This page will give a completely detailed profile of the selected
fish, from A to Z. The profiled fish will be chosen randomly by Badman,
and will come from the complete genre of tropical fish. New profiles
are added on a regular basis. If you would like to submit a profile
for the site please contact me. Don't forget to let us know you experiences
with this fish by filling out the
photo courtesy of Aqualand
Phenacogrammus (Micralestes) interruptus
A somewhat skittish fish, the Congo Tetra is a beautiful fish once it
establishes itself in the aquarium.
Listed tank sizes are the minimum
||Males to 3 1/2 inches, Females to 2 1/2 inches
||6 to 7.5
||Soft to hard
||73°F to 79°F (23-26°C)
Central Africa, in the Zaire river basin.
General Body Form:
Long and stretched out, with large eyes and scales. In the males the
middle rays of the Caudal fin are long and the Dorsal fin is also very
pronounced, reaching all the way back to the start of the tail (caudal)
fin. The females are smaller and their fins are not as elongated as
The colors on this fish vary from individual to individual and can show
the complete spectrum of iridescent colors. The sides are marked by
a light Brown stripe and under this are stripes that vary in color from
a shining Gold to Green. The fins themselves also vary in color ranging
from a pale red to Gray. The tail and Anal fins are edged in white,
with the Anal having a Black blotch in the middle. The base color of
the fish is Olive in color, and the underside has a Purple to Violet
tinge to it. Under the right light conditions this fish is absolutely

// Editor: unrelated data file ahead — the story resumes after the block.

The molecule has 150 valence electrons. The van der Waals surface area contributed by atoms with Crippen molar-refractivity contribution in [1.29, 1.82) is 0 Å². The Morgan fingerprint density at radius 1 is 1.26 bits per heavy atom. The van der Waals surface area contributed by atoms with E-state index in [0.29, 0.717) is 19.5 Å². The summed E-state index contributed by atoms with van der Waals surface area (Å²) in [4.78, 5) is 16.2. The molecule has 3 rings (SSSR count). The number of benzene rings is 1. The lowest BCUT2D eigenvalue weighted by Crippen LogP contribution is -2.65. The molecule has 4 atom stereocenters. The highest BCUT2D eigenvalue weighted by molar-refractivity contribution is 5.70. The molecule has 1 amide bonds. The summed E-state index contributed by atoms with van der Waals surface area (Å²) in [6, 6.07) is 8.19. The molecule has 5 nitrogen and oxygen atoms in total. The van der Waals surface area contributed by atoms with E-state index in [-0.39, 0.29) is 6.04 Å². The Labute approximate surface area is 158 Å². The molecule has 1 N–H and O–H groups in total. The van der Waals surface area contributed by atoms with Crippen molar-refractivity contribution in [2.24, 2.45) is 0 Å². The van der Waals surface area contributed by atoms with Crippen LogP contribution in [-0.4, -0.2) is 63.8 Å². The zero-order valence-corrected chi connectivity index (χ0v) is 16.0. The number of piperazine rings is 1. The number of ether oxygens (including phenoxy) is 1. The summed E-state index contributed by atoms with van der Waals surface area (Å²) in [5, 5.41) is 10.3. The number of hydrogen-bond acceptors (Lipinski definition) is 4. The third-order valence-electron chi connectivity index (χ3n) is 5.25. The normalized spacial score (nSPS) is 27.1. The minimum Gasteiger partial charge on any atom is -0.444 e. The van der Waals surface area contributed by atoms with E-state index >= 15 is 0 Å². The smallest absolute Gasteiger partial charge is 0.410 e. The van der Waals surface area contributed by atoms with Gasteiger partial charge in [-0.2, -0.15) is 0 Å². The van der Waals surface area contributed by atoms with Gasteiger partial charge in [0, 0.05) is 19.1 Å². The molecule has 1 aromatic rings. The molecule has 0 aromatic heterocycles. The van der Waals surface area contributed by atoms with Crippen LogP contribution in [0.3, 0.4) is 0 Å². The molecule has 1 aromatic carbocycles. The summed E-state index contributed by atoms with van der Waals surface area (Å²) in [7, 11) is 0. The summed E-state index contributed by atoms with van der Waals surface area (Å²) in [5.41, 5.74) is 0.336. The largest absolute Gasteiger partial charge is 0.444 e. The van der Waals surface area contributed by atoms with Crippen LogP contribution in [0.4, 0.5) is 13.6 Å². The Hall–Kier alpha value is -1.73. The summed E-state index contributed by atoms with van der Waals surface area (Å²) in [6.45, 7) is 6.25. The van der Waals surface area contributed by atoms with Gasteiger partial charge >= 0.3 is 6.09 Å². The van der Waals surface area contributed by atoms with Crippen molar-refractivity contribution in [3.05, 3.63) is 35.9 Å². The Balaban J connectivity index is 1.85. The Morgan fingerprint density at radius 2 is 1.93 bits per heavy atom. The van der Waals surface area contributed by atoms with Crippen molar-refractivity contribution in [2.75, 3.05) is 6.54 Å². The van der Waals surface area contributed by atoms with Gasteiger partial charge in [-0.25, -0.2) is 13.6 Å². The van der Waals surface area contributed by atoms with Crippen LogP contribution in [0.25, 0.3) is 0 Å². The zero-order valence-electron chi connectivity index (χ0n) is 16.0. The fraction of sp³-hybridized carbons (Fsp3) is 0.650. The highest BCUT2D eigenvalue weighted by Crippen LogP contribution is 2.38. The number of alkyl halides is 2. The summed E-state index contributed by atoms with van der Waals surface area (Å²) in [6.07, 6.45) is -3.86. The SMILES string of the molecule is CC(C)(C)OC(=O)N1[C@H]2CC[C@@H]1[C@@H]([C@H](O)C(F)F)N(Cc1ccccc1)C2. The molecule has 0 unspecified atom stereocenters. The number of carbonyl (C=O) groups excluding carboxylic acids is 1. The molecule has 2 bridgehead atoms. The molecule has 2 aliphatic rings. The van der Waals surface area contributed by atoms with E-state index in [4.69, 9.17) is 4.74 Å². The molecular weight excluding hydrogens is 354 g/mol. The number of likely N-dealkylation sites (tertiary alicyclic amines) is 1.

The fish we see today pales in comparison to the original wild caught
specimens, the finnage is shorter and the colors less pronounced. They
are best kept in schools of at least six with other non aggressive fish.
A fairly large tank is best, arranged with dark colors and substrate.
Provide plenty of open areas for swimming, loosely planted along the
sides and back. Good water circulation is a must. The Congos are Insectivorous,
but will accept flake and frozen food as well. To bring out their best
colors, you should supplement their food with live Daphnia, mosquito
larvae and brine shrimp when available. They will thrive in slightly
acidic, soft water with an average temperature around 77 F. water changes
are a must as they are sensitive to water quality.
The Zaire River watershed.
A large breeding tank is needed, with acidic very soft water. A peaty
substrate is best. After an energetic courting the female will scatter
about 300 pale Brown eggs among the bottom plants. This is usually done
early in the morning when the first rays on the sun hit the tank. The
eggs will hatch in six days and they must be fed at once with brine
shrimp nauplii, rotifers or finely crushed flake food.